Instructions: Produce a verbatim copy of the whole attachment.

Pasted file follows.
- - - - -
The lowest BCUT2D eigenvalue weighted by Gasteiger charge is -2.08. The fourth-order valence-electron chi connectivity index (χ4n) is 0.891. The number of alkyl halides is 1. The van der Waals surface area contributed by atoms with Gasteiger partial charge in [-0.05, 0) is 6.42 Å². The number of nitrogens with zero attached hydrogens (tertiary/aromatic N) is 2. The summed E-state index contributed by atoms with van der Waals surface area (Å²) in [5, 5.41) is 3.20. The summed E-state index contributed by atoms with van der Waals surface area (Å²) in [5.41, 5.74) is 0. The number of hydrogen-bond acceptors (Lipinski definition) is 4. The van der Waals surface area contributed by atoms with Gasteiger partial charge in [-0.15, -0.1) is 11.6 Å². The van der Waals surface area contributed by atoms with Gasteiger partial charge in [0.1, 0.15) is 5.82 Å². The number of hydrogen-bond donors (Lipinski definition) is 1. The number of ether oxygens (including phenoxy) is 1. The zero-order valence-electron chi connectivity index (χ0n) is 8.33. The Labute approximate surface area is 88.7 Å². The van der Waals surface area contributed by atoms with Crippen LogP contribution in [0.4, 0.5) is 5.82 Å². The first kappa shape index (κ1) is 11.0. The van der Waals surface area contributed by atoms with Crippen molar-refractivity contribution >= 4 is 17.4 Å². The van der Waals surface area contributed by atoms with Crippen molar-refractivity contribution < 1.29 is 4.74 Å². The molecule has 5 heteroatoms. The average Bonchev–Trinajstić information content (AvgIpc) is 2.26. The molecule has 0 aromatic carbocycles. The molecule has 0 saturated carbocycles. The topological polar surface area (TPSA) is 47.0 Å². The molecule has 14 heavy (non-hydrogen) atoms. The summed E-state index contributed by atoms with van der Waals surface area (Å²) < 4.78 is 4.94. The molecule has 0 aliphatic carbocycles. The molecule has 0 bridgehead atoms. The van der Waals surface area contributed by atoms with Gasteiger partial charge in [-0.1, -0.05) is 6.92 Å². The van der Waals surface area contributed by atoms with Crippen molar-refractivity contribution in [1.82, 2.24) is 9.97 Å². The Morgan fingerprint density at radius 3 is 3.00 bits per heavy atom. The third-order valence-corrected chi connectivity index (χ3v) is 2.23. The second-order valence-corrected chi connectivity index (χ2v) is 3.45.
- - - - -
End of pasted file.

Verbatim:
The lowest BCUT2D eigenvalue weighted by Gasteiger charge is -2.08. The fourth-order valence-electron chi connectivity index (χ4n) is 0.891. The number of alkyl halides is 1. The van der Waals surface area contributed by atoms with Gasteiger partial charge in [-0.05, 0) is 6.42 Å². The number of nitrogens with zero attached hydrogens (tertiary/aromatic N) is 2. The summed E-state index contributed by atoms with van der Waals surface area (Å²) in [5, 5.41) is 3.20. The summed E-state index contributed by atoms with van der Waals surface area (Å²) in [5.41, 5.74) is 0. The number of hydrogen-bond acceptors (Lipinski definition) is 4. The van der Waals surface area contributed by atoms with Gasteiger partial charge in [-0.15, -0.1) is 11.6 Å². The van der Waals surface area contributed by atoms with Gasteiger partial charge in [0.1, 0.15) is 5.82 Å². The number of hydrogen-bond donors (Lipinski definition) is 1. The number of ether oxygens (including phenoxy) is 1. The zero-order valence-electron chi connectivity index (χ0n) is 8.33. The Labute approximate surface area is 88.7 Å². The van der Waals surface area contributed by atoms with Crippen LogP contribution in [0.4, 0.5) is 5.82 Å². The first kappa shape index (κ1) is 11.0. The van der Waals surface area contributed by atoms with Crippen molar-refractivity contribution >= 4 is 17.4 Å². The van der Waals surface area contributed by atoms with Crippen molar-refractivity contribution < 1.29 is 4.74 Å². The molecule has 5 heteroatoms. The average Bonchev–Trinajstić information content (AvgIpc) is 2.26. The molecule has 0 aromatic carbocycles. The molecule has 0 saturated carbocycles. The topological polar surface area (TPSA) is 47.0 Å². The molecule has 14 heavy (non-hydrogen) atoms. The summed E-state index contributed by atoms with van der Waals surface area (Å²) < 4.78 is 4.94. The molecule has 0 aliphatic carbocycles. The molecule has 0 bridgehead atoms. The van der Waals surface area contributed by atoms with Gasteiger partial charge in [-0.1, -0.05) is 6.92 Å². The van der Waals surface area contributed by atoms with Crippen molar-refractivity contribution in [1.82, 2.24) is 9.97 Å². The Morgan fingerprint density at radius 3 is 3.00 bits per heavy atom. The third-order valence-corrected chi connectivity index (χ3v) is 2.23. The second-order valence-corrected chi connectivity index (χ2v) is 3.45.